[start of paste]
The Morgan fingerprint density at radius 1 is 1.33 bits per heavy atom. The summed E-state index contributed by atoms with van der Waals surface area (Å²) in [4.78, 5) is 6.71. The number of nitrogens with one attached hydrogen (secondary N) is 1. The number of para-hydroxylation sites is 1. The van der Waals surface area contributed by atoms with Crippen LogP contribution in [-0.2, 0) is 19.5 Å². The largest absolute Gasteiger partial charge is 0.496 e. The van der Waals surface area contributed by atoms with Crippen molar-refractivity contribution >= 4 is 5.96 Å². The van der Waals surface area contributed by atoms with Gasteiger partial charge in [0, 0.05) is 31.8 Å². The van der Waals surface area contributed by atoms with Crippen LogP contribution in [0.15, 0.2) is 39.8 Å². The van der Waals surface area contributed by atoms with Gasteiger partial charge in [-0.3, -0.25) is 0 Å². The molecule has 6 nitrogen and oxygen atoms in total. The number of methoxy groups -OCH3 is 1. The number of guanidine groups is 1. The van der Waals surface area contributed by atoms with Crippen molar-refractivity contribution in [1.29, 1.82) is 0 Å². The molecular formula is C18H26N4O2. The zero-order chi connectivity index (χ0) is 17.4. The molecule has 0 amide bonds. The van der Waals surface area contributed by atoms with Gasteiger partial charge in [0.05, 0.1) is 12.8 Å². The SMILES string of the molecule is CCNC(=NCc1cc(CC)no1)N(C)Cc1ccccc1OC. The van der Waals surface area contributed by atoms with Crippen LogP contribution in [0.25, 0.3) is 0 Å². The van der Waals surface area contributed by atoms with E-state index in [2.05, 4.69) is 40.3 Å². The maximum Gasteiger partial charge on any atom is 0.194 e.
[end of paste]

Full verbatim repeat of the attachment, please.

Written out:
The Morgan fingerprint density at radius 1 is 1.33 bits per heavy atom. The summed E-state index contributed by atoms with van der Waals surface area (Å²) in [4.78, 5) is 6.71. The number of nitrogens with one attached hydrogen (secondary N) is 1. The number of para-hydroxylation sites is 1. The van der Waals surface area contributed by atoms with Crippen LogP contribution in [-0.2, 0) is 19.5 Å². The largest absolute Gasteiger partial charge is 0.496 e. The van der Waals surface area contributed by atoms with Crippen molar-refractivity contribution >= 4 is 5.96 Å². The van der Waals surface area contributed by atoms with Gasteiger partial charge in [0, 0.05) is 31.8 Å². The van der Waals surface area contributed by atoms with Crippen LogP contribution in [0.15, 0.2) is 39.8 Å². The van der Waals surface area contributed by atoms with Gasteiger partial charge in [-0.3, -0.25) is 0 Å². The molecule has 6 nitrogen and oxygen atoms in total. The number of methoxy groups -OCH3 is 1. The number of guanidine groups is 1. The van der Waals surface area contributed by atoms with Crippen molar-refractivity contribution in [1.29, 1.82) is 0 Å². The molecular formula is C18H26N4O2. The zero-order chi connectivity index (χ0) is 17.4. The molecule has 0 amide bonds. The van der Waals surface area contributed by atoms with Gasteiger partial charge in [0.05, 0.1) is 12.8 Å². The SMILES string of the molecule is CCNC(=NCc1cc(CC)no1)N(C)Cc1ccccc1OC. The van der Waals surface area contributed by atoms with Crippen LogP contribution in [0.25, 0.3) is 0 Å². The van der Waals surface area contributed by atoms with E-state index in [2.05, 4.69) is 40.3 Å². The maximum Gasteiger partial charge on any atom is 0.194 e.